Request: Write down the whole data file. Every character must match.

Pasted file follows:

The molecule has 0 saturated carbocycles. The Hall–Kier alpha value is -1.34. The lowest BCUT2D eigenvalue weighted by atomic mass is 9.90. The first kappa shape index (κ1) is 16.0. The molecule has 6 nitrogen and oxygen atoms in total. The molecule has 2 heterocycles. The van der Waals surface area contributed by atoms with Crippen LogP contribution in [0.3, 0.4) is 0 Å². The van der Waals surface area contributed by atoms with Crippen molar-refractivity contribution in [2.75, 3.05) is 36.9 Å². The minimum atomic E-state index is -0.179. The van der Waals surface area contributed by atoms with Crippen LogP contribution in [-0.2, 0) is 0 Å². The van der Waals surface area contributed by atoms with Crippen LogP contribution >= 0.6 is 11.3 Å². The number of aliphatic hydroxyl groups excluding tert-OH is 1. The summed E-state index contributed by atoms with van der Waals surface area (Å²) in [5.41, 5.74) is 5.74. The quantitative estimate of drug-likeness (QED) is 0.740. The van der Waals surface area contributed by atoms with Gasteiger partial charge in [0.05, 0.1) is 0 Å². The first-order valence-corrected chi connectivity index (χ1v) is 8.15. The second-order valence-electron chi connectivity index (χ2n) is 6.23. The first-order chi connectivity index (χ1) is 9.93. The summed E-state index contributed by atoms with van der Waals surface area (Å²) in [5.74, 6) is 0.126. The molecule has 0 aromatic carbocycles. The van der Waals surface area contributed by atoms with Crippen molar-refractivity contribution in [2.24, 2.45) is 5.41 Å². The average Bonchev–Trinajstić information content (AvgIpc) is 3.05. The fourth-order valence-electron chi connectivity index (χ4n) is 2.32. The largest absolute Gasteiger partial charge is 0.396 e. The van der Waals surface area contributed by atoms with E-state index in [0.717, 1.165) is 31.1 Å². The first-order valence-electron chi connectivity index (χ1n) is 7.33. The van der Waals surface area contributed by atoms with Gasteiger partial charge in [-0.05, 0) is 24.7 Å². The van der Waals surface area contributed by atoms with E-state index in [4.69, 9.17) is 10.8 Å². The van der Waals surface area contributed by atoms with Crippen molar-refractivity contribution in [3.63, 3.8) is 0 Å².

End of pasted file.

The molecule has 0 saturated carbocycles. The Hall–Kier alpha value is -1.34. The lowest BCUT2D eigenvalue weighted by atomic mass is 9.90. The first kappa shape index (κ1) is 16.0. The molecule has 6 nitrogen and oxygen atoms in total. The molecule has 2 heterocycles. The van der Waals surface area contributed by atoms with Crippen LogP contribution in [0.3, 0.4) is 0 Å². The van der Waals surface area contributed by atoms with Crippen molar-refractivity contribution in [2.75, 3.05) is 36.9 Å². The minimum atomic E-state index is -0.179. The van der Waals surface area contributed by atoms with Crippen LogP contribution in [-0.2, 0) is 0 Å². The van der Waals surface area contributed by atoms with Crippen LogP contribution >= 0.6 is 11.3 Å². The number of aliphatic hydroxyl groups excluding tert-OH is 1. The summed E-state index contributed by atoms with van der Waals surface area (Å²) in [5.41, 5.74) is 5.74. The quantitative estimate of drug-likeness (QED) is 0.740. The van der Waals surface area contributed by atoms with Gasteiger partial charge in [0.05, 0.1) is 0 Å². The first-order valence-corrected chi connectivity index (χ1v) is 8.15. The second-order valence-electron chi connectivity index (χ2n) is 6.23. The first-order chi connectivity index (χ1) is 9.93. The summed E-state index contributed by atoms with van der Waals surface area (Å²) in [5.74, 6) is 0.126. The molecule has 0 aromatic carbocycles. The van der Waals surface area contributed by atoms with Crippen molar-refractivity contribution in [2.24, 2.45) is 5.41 Å². The average Bonchev–Trinajstić information content (AvgIpc) is 3.05. The fourth-order valence-electron chi connectivity index (χ4n) is 2.32. The largest absolute Gasteiger partial charge is 0.396 e. The van der Waals surface area contributed by atoms with E-state index in [0.717, 1.165) is 31.1 Å². The first-order valence-electron chi connectivity index (χ1n) is 7.33. The van der Waals surface area contributed by atoms with Gasteiger partial charge in [-0.05, 0) is 24.7 Å². The van der Waals surface area contributed by atoms with E-state index in [4.69, 9.17) is 10.8 Å². The van der Waals surface area contributed by atoms with Crippen molar-refractivity contribution in [3.63, 3.8) is 0 Å².